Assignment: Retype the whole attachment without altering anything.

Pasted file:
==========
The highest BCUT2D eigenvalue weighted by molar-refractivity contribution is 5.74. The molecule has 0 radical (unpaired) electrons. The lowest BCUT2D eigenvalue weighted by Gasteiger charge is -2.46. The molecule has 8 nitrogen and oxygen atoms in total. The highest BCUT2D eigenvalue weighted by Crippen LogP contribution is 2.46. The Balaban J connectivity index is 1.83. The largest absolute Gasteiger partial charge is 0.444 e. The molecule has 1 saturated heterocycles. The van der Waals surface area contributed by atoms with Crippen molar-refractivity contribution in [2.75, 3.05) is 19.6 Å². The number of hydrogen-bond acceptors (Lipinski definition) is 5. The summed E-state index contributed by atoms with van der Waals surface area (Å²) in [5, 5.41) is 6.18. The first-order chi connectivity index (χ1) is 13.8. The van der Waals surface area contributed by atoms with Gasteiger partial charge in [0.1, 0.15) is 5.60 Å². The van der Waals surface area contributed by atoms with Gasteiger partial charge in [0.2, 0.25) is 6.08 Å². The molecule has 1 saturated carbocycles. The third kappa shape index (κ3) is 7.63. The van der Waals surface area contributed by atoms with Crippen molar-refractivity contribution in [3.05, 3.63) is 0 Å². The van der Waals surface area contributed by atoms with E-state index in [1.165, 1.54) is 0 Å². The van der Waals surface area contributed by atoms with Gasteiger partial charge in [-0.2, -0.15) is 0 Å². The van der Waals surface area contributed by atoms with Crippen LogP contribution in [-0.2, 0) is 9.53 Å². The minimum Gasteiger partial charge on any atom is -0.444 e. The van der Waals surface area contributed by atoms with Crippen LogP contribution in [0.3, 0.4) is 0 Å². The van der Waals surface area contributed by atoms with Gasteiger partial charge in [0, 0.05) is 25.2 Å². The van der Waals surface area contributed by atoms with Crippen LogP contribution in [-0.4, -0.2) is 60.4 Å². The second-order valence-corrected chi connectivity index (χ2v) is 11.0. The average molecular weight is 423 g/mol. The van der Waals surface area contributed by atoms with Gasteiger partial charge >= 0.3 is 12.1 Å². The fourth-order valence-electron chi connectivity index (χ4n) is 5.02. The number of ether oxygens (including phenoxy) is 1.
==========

The highest BCUT2D eigenvalue weighted by molar-refractivity contribution is 5.74. The molecule has 0 radical (unpaired) electrons. The lowest BCUT2D eigenvalue weighted by Gasteiger charge is -2.46. The molecule has 8 nitrogen and oxygen atoms in total. The highest BCUT2D eigenvalue weighted by Crippen LogP contribution is 2.46. The Balaban J connectivity index is 1.83. The largest absolute Gasteiger partial charge is 0.444 e. The molecule has 1 saturated heterocycles. The van der Waals surface area contributed by atoms with Crippen molar-refractivity contribution in [2.75, 3.05) is 19.6 Å². The number of hydrogen-bond acceptors (Lipinski definition) is 5. The summed E-state index contributed by atoms with van der Waals surface area (Å²) in [5, 5.41) is 6.18. The first-order chi connectivity index (χ1) is 13.8. The van der Waals surface area contributed by atoms with Gasteiger partial charge in [0.1, 0.15) is 5.60 Å². The van der Waals surface area contributed by atoms with Gasteiger partial charge in [0.2, 0.25) is 6.08 Å². The molecule has 1 saturated carbocycles. The third kappa shape index (κ3) is 7.63. The van der Waals surface area contributed by atoms with Crippen molar-refractivity contribution in [3.05, 3.63) is 0 Å². The van der Waals surface area contributed by atoms with E-state index in [1.165, 1.54) is 0 Å². The van der Waals surface area contributed by atoms with Gasteiger partial charge in [-0.2, -0.15) is 0 Å². The van der Waals surface area contributed by atoms with Crippen LogP contribution in [-0.2, 0) is 9.53 Å². The minimum Gasteiger partial charge on any atom is -0.444 e. The van der Waals surface area contributed by atoms with Crippen LogP contribution in [0.3, 0.4) is 0 Å². The van der Waals surface area contributed by atoms with Gasteiger partial charge in [0, 0.05) is 25.2 Å². The van der Waals surface area contributed by atoms with Crippen LogP contribution in [-0.4, -0.2) is 60.4 Å². The second-order valence-corrected chi connectivity index (χ2v) is 11.0. The average molecular weight is 423 g/mol. The van der Waals surface area contributed by atoms with Gasteiger partial charge >= 0.3 is 12.1 Å². The fourth-order valence-electron chi connectivity index (χ4n) is 5.02. The number of ether oxygens (including phenoxy) is 1.